There are signs on this old farm of life from a distant era, one that feels almost as far away as the Middle Ages. One vestigial piece is the outhouse, wired for light in the 1950s, when electricity finally came to the property but plumbing had not. Pieces of decaying knob and tube hang loose above the entry door.
The second family to live here added a stained glass window. I suppose we are probably the only ones in the area to have one of these, although the tilt of the house has put a crack through the middle of it. Combine this with the trailing Wisteria cathedraling over the small building and the image of the outhouse changes all together.
It’s more of a conversation piece these days than a utilitarian feature of our property. I suppose we keep it because you never know when the power might go out for a very long time and we would regret its loss. There is a bucket of lime left over from the last tenants and even some poetry written on one of the walls. The building leans a little more each year and awhile back we (I) decided to re-roof the house to preserve what little of the structure was left. (It was at this point I wondered if we should have started with a more secure foundation!)
This became an opportunity for me to learn the basics of shake roofing. We didn’t cut new shingles, but reused those in good shape pulled from the barn. I sat on a ladder with my barn-roofing friend as he tried to remember exactly how to place the shingles for overlap. I am not totally convinced we put the roof on the correct way, but for an unused outhouse it seemed good enough…and better than the bathrooms in our house that now use tarps to stop the winter rains!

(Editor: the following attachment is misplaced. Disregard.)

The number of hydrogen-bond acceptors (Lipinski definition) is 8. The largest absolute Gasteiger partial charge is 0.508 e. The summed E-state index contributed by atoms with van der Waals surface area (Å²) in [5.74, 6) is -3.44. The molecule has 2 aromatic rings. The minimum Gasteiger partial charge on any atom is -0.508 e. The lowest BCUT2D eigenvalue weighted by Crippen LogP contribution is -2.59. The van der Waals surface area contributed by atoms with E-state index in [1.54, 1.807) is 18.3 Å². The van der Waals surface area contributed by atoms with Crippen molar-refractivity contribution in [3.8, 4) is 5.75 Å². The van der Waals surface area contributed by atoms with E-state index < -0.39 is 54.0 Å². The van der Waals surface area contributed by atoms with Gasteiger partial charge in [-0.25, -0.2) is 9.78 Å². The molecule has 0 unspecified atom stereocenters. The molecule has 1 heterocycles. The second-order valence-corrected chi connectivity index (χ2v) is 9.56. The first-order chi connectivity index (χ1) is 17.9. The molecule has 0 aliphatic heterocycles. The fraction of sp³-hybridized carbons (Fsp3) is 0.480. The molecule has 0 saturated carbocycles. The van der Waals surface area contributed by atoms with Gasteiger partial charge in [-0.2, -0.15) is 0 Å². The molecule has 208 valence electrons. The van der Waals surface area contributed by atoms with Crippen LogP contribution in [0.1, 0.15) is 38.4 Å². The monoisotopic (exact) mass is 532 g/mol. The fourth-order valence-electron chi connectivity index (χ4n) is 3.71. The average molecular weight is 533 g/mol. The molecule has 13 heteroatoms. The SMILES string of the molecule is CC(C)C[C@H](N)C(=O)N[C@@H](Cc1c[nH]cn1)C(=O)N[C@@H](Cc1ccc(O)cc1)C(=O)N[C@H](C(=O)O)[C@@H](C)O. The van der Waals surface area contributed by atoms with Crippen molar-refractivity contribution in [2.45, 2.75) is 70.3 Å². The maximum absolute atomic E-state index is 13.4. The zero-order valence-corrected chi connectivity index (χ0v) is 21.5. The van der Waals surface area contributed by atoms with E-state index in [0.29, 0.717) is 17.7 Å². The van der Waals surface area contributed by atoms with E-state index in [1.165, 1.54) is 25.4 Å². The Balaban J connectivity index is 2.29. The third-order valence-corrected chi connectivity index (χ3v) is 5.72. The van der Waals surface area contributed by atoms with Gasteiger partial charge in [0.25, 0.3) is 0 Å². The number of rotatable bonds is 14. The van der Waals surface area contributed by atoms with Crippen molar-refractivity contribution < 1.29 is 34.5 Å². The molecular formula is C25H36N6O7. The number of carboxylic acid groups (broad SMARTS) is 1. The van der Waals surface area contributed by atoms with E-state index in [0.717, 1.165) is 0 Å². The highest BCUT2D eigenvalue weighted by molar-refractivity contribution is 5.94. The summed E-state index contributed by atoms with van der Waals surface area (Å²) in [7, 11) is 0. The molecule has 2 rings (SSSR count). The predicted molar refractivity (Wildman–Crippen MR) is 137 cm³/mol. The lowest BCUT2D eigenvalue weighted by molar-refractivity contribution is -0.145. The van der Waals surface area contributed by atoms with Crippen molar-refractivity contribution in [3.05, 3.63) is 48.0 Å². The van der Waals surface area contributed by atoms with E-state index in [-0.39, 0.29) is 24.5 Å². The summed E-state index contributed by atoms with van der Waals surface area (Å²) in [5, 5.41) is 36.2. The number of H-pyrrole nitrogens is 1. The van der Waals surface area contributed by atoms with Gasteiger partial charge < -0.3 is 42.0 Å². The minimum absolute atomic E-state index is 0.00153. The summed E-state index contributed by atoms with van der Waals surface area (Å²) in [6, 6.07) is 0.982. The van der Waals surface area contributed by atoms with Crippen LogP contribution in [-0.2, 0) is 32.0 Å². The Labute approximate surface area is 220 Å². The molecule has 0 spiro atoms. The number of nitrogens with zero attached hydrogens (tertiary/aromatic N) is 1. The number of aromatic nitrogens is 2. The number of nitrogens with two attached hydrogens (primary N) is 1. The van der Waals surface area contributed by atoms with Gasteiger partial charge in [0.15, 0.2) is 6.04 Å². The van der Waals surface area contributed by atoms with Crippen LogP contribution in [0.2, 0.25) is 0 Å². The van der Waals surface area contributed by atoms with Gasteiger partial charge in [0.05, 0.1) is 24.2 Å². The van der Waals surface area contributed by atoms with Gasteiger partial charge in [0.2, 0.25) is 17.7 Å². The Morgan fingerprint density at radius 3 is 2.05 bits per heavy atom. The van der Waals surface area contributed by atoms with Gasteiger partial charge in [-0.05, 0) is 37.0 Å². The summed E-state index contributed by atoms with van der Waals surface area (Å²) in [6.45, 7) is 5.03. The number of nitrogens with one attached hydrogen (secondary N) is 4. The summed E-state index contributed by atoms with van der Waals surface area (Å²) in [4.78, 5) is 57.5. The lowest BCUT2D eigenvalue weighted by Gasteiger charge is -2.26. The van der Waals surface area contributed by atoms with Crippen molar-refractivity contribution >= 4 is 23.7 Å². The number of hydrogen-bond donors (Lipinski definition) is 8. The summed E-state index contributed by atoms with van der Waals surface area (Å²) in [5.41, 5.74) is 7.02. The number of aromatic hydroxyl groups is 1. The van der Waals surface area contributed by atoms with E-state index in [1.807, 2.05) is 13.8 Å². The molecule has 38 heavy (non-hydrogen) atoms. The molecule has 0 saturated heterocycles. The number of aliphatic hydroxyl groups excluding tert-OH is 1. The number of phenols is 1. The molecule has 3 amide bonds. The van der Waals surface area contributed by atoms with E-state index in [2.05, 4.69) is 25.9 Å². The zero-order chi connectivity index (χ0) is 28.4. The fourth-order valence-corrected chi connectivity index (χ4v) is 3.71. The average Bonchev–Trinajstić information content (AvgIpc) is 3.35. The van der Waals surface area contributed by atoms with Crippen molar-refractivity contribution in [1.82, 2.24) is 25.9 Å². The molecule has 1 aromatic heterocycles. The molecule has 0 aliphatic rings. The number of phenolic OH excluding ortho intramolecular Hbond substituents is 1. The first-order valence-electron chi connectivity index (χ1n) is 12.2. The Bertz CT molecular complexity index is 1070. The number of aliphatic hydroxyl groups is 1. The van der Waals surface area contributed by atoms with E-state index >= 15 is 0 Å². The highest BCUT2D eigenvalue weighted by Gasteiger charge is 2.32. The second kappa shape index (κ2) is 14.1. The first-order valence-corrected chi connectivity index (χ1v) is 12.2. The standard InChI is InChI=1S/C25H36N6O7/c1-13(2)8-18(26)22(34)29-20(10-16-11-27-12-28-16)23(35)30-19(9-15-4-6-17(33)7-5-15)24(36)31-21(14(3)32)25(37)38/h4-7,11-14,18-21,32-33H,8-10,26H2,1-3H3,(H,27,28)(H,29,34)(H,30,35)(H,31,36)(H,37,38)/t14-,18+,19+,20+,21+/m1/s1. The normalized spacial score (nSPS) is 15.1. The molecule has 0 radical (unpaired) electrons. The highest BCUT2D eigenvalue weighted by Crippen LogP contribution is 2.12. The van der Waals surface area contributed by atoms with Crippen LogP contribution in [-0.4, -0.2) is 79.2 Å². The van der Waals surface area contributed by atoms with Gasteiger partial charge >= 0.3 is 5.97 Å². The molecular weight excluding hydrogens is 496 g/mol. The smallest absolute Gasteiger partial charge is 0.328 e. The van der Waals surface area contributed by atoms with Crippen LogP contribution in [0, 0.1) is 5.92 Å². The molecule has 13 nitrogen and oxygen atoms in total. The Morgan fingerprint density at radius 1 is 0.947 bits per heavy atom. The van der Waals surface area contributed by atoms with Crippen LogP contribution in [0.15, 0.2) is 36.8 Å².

What I like most about this outhouse is how it presents in the spring. The young purple flowers of the Wisteria set against the old barn gray wood are easy to capture in a photograph. Every year I take a photo or two, just for the irony of it! I added my own bit of whimsy to the building several years ago when I found a bird house made like a stacked outhouse, one for girls and one for boys. I nailed it to the telephone pole at the back of the building just for kicks… and to see if anyone would ever notice.
I feel a ‘moment’ coming on. An outhouse ode to spring? A shot at a non-rhyming poem? Here’s what I’ve got so far:
The Wisteria Outhouse
When purple flowers bloom and fall around your weathered wood
And young birds rest upon your wizened roof
As well they should
When creepers trail through cedar seats and wrap along the walls
And light falls brightly through the cracked stained glass
And lands upon the poem in the stall
I marvel at the strangeness of it all…
An outhouse decorated by the spring
To wear a mantle made of leaves until the fall
Photos: top – leaning outhouse; middle – stained glass in the outhouse; bottom – bird houses as outhouses
All Rights Reserved. Copyright 2009 Scottie Jones